Hennepin County Attorney Mike Freeman says Minneapolis is much better prepared to deal with a confrontation such as that between the police and Michael Brown in Ferguson, Missouri.
Freeman said the Minneapolis police force has a better relationship with black people and better credibility and there’s a belief in the community that people will be treated fairly.
I think the relationships between the cops, the community and the prosecutors are much stronger here. There’s suspicion of individual cops, but in general there is the feeling the system will deal with situations fairly.
“Credibility can be lost fairly quickly, but I believe (with) our technology, our cameras and everything we have, we can do it far better. I can’t guarantee that,” Freeman said.
He told the Progressive Issues Forum in Bloomington Aug. 26 that he knows St. Louis County Attorney Bob McCullock, who is under fire for prosecuting the Ferguson case.
“I am confident he will do a fair job,” Freeman said.
Freeman said having only two black officers in a 56-member Ferguson force is unacceptable.
In his experience, however, it’s difficult to recruit people of different races because they are in demand for higher salaries elsewhere.
The Minneapolis police force has 15 percent of officers representing minorities.
In the case of the officer who fired shots at unarmed Brown, Freeman said, that officer isn’t talking because he could go to prison for life.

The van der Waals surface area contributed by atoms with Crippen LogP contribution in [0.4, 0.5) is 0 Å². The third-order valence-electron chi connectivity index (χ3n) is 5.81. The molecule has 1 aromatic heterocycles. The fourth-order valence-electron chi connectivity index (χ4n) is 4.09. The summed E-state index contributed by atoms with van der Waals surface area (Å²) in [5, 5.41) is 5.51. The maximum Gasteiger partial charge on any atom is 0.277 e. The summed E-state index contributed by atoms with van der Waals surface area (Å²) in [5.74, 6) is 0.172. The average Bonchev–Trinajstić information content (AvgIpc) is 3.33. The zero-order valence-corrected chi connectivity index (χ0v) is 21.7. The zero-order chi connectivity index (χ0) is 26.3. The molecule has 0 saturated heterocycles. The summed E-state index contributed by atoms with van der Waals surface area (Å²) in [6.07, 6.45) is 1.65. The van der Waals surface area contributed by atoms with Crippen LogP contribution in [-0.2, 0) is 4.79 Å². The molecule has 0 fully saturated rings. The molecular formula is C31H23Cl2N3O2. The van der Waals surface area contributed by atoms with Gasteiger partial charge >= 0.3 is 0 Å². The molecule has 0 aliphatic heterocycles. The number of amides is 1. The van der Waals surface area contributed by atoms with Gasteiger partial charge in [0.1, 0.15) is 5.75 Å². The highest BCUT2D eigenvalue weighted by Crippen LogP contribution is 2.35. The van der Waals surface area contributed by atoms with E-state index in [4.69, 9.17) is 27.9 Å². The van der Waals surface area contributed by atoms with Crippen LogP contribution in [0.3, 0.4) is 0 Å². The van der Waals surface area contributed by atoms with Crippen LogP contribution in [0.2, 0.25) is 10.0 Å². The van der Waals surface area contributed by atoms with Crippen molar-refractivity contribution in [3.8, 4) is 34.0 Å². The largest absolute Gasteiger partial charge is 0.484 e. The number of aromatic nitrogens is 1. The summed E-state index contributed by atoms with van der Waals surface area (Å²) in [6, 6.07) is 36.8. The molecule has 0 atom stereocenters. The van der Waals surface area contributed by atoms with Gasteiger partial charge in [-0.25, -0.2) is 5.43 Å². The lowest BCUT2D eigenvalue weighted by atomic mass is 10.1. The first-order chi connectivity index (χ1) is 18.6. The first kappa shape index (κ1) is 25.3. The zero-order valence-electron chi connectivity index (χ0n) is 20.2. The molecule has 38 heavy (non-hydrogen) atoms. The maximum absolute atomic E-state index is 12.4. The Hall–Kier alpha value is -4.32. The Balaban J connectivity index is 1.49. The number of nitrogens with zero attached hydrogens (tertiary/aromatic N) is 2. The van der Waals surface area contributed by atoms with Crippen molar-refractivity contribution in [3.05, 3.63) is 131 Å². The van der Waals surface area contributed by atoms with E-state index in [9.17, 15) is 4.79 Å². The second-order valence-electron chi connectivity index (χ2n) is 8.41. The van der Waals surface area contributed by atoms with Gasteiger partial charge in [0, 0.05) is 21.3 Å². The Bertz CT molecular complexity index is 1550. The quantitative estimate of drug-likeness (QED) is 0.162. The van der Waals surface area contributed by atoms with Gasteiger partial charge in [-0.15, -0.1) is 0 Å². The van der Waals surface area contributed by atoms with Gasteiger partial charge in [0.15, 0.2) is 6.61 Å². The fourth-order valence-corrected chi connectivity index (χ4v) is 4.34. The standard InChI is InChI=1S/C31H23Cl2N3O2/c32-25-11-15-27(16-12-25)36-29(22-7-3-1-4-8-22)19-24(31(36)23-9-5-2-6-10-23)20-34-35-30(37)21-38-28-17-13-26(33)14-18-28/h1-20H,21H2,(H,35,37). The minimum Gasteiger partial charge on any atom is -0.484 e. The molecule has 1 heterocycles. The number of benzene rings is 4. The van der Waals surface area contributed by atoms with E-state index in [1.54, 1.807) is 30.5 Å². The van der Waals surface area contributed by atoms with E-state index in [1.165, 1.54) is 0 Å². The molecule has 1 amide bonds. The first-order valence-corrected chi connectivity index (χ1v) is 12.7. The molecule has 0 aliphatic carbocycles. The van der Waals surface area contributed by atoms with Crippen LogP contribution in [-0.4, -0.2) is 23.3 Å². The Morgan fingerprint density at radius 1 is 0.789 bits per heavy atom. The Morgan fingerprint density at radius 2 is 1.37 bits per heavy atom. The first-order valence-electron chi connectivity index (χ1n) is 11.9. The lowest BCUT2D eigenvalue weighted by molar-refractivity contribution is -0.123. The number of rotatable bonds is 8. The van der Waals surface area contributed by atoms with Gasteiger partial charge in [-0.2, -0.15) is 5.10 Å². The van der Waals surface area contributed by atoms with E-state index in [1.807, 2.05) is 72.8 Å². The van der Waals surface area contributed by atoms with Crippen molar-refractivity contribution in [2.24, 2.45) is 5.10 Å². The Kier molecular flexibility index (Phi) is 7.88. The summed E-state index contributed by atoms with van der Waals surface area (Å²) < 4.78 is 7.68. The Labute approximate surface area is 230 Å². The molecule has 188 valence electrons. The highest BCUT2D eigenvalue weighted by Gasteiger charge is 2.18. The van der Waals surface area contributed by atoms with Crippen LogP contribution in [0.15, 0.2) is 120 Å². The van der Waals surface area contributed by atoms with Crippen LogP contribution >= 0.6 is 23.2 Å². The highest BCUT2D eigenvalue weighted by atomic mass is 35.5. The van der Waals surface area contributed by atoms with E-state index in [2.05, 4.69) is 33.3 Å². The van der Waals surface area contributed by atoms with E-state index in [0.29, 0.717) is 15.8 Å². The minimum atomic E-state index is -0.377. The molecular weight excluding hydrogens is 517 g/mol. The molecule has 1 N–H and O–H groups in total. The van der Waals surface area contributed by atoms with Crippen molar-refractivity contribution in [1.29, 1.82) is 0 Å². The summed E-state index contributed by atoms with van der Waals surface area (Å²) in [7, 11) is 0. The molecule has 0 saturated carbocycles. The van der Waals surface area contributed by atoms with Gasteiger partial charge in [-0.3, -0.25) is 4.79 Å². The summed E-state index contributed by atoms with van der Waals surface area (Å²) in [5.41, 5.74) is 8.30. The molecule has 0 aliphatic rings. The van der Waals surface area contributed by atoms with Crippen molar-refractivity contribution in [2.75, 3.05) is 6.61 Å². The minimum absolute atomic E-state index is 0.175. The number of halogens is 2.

Freeman said there’s no question that the police get some leeway on these shooting cases. You have to prove the officer acted unreasonably as an officer to the degree of culpable negligence.
“If you shoot him in the back, that’s culpable negligence,” Freeman said. “In most cases I’ve seen, the cops acted with reasonable force.”
If an officer decides to shoot, he is instructed to shoot to kill, Freeman said.
On the other hand, a Minneapolis police officer knocked down a suspect and kicked him in the ribs, costing $600,000 in a settlement.
Freeman also questions the need for police to have tanks and body armor. There are too many cops using semiautomatic weapons with high velocities, although he understands the officers want to be protected, particularly during drug seizures.
He continues to be a critic of all of the guns in the area.
“There are way too many guns, and way too many kids have them,” Freeman said. “Critics say you have to have guns to protect themselves. These kids don’t have the judgment and the training to use the guns.
“I’ve become very aggressive about felony possession. You have the constitutional right to fire a gun until you commit a felony, and then you lost it. I want those folks to spend 60 months in prison. … That’s what the sentence is, but a lot of our judges won’t give it.”
Then Freeman warmed up. “I don’t have any sympathy for people packing heat. Get them off the street because we’ve shown, again and again, people who carry guns and (are) around guns and who are in groups around guns are people who shoot others or have shot themselves.”
Don Heinzman is a columnist for ECM Publishers Inc.